It’s a long time since I’ve had a personal experience of nits. So it was with some surprise that I learned a charity had been flogging head lice-repelling unicorn badges for £19. Well, it was until the Advertising Standards Authority got involved.
The turquoise badge supposedly contained a "field effect" that head lice don’t like. It sounds a lot more enjoyable than any treatment I remember. But, unfortunately, The Maperton Trust was unable to provide any evidence to the ASA that it actually worked. This was despite the Medicines & Healthcare Products Regulatory Agency having apparently approved the way it marketed the badge. Imagine that: the ASA having higher standards than the medicines agency.
While some might have expected – hoped? – the ASA to have taken a well-known scalp in its first ruling after expanding its remit to advertiser-owned online properties in 2011, the body went for the now-defunct charity and its dubious health claims. Since then, the ASA has ruled on higher-profile cases – such as Kellogg’s Krave cereal and Mondelez International’s Oreo – although it has continued to police the alternative-health industry.
All this and more was included in the ASA’s annual report published last week. From a standing start, issues involving companies’ own websites or social media pages accounted for one in three of the ASA’s resolutions during the past five years. And the shift is accelerating. ASA chief executive Guy Parker told me that last year "nearly half" of the organisation’s time was spent on issues that would have been outside of its remit before 2011.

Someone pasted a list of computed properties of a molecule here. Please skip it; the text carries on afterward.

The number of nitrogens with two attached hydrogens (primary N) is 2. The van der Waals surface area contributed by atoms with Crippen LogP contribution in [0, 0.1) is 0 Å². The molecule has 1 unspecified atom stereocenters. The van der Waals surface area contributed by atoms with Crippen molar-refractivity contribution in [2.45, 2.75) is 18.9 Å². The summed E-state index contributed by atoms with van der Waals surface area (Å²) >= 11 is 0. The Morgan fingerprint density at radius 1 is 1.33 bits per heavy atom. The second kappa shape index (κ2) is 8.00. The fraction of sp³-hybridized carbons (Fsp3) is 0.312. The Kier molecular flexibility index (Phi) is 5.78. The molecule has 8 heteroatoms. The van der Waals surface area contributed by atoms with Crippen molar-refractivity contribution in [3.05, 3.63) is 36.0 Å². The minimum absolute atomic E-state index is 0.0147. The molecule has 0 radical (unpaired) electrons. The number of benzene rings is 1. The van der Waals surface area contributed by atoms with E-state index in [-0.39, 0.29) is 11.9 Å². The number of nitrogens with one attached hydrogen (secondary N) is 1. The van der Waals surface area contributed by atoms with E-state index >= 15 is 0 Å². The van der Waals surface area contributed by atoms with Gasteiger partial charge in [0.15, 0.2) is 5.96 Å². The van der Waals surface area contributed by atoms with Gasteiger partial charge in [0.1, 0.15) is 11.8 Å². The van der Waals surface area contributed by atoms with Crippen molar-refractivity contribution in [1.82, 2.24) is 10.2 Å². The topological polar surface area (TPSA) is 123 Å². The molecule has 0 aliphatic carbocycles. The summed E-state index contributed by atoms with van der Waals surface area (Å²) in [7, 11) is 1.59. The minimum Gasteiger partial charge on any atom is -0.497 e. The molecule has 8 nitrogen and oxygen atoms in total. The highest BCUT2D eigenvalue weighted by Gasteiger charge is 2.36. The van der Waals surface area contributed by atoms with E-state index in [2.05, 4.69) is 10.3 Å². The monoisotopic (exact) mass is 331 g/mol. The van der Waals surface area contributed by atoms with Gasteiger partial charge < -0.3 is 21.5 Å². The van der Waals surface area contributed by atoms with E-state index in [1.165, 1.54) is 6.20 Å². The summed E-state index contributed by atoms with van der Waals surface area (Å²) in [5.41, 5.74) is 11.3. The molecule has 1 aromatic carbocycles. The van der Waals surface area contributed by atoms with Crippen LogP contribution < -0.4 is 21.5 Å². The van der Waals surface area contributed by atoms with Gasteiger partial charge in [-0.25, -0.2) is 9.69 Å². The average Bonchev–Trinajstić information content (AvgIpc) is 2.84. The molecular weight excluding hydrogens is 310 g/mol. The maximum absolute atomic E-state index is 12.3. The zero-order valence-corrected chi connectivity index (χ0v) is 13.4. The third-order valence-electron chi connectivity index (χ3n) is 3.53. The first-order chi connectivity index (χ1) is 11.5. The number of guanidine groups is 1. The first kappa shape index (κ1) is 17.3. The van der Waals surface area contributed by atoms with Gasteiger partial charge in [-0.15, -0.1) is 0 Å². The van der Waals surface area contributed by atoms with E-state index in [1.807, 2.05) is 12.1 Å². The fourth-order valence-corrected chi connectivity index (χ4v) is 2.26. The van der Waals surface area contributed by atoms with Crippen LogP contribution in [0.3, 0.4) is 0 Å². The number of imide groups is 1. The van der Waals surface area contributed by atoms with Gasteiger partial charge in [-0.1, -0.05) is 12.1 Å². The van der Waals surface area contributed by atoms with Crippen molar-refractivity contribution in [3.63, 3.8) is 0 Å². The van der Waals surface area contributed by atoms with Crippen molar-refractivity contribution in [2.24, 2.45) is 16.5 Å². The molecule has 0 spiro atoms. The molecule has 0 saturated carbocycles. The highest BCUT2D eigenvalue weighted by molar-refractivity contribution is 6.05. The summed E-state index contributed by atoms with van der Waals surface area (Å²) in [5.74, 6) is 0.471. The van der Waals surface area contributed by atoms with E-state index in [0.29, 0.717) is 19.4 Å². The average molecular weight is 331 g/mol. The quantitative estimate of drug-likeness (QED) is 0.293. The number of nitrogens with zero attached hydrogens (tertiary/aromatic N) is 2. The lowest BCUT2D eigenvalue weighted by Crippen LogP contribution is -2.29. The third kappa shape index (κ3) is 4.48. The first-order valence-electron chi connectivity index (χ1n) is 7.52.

It is right and proper that the ASA holds companies’ claims to account, wherever they appear. But this all costs money. As I’m sure you’re all aware, the ASA is funded by the Advertising Standards Board of Finance levy placed on media spend. And the proportion of the levy that comes from digital media has yet to catch up with the ASA’s caseload. It certainly doesn’t make up half of the pot.
The ASA’s strategy of being more selective about the cases it takes to full investigation has helped balance its workload. As has the push to do "more with less". But you’ve got to assume more needs to be done to future-proof the model. The Asbof levy is generally applied by the media agency in charge of the budgets but the rise of the digital duopoly means a fair amount of cash is now spent directly with Google and Facebook.
But, happily in this case, the two companies seem committed to playing their part. Google’s UK team wants to be part of the system but I understand its parent won’t allow it to add the levy unilaterally. Instead, Google UK has created an opt-in system that direct advertisers can take part in. Not ideal – but a start. I now hear Facebook is working with the ASA on introducing the levy and how to apply it.
After a year of pressure, Facebook has made a number of commitments. To see it signing up to fund the system it works in is heartening. If only it’d take the same approach to tax.